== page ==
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Updated: February 26, 2014 17:10 IST


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NEW DELHI, 01/07/2012: Musician, Producer and Composer, Karsh Kale at New Delhi. Photo: S. Subramanium
NEW DELHI, 01/07/2012: Musician, Producer and Composer, Karsh Kale at New Delhi. Photo: S. Subramanium

Karsh Kale talks about how independent music is gaining momentum in the country

“For people to be able to make choices, they need to have choices,” Karsh Kale asserts as he talks from the sidelines of the launch of MTV Indie, Viacom 18’s newest addition to its list of music channels, being the first of many doorways yet to be walked through. The Indian-American musician, considered one of the pioneers of the ‘Asian Underground’ – fusion that evolved from mixing electronic music with Indian ragas – feels that Indie music in India is not as widespread as one would hope not because of the ‘different’ musical sensibility it represents but because of a lack of exposure and accessibility.

“You need YouTube right now to listen to Indie because radio stations don’t play it and this channel is the first of its kind being set up only now,” he says and adds that having access to a more varied display of independent music not only introduces one to fusion but also to the individual genres that are brought together in it. “For example, in the early 90s there were only mainstream hits being played everywhere in the States, then along came Nirvana and different genres of music were mixed. When the Indie movement came into its own and took over the entire music industry there, individual genres began to become more visible: Hip-Hop music and Punk became popular and then the Heavy Metal movement happened,” he explains, hoping that similar momentum is gained here as well.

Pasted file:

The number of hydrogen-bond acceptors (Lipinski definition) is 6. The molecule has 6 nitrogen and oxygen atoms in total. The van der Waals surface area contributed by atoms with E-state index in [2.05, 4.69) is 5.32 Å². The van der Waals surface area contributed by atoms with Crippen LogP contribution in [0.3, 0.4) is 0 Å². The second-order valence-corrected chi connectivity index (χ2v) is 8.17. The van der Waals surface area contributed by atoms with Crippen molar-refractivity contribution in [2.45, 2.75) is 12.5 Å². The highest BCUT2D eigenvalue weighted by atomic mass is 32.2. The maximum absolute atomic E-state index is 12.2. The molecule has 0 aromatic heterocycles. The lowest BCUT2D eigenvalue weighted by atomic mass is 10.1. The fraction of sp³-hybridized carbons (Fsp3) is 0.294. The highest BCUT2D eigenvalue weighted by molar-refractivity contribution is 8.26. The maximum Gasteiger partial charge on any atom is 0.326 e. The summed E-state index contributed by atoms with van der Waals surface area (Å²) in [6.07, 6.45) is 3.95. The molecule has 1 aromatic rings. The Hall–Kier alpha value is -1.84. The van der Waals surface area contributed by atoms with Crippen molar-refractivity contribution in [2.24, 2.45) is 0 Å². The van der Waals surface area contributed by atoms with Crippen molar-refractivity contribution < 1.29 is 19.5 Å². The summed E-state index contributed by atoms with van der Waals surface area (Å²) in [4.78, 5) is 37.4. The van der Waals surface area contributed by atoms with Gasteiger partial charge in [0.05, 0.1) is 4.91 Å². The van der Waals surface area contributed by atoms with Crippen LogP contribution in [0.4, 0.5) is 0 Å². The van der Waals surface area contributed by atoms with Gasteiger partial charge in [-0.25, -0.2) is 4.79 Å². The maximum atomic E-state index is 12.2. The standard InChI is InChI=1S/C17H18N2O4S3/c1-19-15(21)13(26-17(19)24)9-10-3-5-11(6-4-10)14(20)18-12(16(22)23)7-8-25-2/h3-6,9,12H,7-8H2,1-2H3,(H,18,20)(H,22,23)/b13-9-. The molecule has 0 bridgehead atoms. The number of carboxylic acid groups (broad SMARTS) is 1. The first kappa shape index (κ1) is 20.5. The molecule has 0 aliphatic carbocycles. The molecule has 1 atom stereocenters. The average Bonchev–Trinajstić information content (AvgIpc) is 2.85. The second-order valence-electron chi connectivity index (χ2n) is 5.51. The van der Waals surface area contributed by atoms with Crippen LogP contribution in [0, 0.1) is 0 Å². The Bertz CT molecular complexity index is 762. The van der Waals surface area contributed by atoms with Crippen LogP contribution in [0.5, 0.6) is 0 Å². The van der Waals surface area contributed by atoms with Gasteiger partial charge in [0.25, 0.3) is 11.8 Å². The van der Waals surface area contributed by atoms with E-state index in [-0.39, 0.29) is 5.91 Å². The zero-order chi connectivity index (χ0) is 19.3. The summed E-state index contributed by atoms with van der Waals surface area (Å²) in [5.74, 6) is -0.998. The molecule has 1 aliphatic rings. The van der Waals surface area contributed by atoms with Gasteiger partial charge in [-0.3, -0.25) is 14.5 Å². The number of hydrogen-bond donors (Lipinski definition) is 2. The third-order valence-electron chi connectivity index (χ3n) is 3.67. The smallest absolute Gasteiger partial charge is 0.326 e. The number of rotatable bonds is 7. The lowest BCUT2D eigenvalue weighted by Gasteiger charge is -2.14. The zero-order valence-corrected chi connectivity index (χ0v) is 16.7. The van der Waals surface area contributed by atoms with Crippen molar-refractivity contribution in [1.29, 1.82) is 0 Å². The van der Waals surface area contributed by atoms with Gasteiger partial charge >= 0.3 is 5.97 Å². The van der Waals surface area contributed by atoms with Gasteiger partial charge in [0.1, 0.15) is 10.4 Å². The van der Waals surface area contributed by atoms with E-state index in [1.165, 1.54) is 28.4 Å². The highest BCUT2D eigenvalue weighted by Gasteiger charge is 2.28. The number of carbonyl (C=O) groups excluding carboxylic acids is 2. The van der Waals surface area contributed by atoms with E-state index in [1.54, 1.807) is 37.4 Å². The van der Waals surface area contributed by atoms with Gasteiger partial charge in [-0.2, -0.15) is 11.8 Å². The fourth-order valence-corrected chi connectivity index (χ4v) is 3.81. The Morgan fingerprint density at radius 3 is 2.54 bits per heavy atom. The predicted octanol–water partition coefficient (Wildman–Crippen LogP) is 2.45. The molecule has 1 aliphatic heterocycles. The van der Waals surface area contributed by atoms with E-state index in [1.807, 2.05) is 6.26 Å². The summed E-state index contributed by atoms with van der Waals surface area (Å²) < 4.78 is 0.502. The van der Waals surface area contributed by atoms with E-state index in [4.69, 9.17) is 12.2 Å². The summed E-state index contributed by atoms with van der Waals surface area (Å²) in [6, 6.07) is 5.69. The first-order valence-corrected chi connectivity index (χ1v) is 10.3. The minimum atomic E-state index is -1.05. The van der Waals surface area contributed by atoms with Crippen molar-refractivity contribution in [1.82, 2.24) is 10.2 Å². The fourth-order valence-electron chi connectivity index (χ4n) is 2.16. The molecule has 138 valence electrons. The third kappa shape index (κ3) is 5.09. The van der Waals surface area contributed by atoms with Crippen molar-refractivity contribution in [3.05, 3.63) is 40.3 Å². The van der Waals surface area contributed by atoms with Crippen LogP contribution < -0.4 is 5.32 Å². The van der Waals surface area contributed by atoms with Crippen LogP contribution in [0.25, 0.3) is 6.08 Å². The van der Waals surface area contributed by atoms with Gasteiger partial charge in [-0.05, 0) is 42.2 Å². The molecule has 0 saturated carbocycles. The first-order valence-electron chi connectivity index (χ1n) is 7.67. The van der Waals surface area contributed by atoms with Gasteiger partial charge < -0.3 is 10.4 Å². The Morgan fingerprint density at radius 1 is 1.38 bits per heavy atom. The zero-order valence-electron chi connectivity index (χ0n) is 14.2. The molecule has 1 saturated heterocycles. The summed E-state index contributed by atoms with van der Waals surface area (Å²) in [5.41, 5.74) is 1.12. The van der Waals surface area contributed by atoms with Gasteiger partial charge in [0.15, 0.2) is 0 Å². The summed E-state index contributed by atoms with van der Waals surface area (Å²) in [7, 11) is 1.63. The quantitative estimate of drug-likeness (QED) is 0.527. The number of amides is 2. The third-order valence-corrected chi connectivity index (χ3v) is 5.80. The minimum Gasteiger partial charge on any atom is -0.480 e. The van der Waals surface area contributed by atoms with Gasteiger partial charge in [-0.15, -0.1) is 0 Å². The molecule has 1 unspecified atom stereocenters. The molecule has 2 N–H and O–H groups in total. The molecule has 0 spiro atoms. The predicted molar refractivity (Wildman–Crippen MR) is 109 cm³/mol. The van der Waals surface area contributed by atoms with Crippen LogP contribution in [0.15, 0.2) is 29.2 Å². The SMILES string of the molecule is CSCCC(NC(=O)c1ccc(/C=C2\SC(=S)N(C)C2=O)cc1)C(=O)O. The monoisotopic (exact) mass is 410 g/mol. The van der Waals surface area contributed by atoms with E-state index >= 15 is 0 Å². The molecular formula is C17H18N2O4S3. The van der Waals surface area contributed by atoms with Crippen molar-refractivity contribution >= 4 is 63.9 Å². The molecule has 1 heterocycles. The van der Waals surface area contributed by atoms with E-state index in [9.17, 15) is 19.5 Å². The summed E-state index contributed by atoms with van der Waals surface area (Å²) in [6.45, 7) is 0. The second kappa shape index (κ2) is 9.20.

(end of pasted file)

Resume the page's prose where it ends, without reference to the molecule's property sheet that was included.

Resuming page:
Bollywood fusion

The composer, producer, live performer and DJ has also worked on soundtracks for films. “Bollywood is fusion in its own way but I find it restricting to work within someone else’s vision. Some musicians are very good musicians, can make all kinds of music and are therefore much more suited to make music for films. For me, I love film music but I would much rather work on my own brief than someone else’s. I have my own ideas for what I want to do with my music and I’m much more comfortable in my own environment doing my own thing,” he says.

His experience with films has fed into the music he has gone on to make and ‘Cinema’, an album often referred to as his most ambitious, stands testimony, having derived inspiration from his experience of composing for movie soundtracks. “Everything I have done has been an influence on my music and has added to the sounds that come to me when I make it. The form it takes is also influenced by what I’m going through at that point in time, what I’m thinking, as well as where I am. Over the last 20 years I’ve been travelling all over, in India, in the States, all across the world...and that has been a huge part of the inspiration for my sounds and my music,” he signs off.

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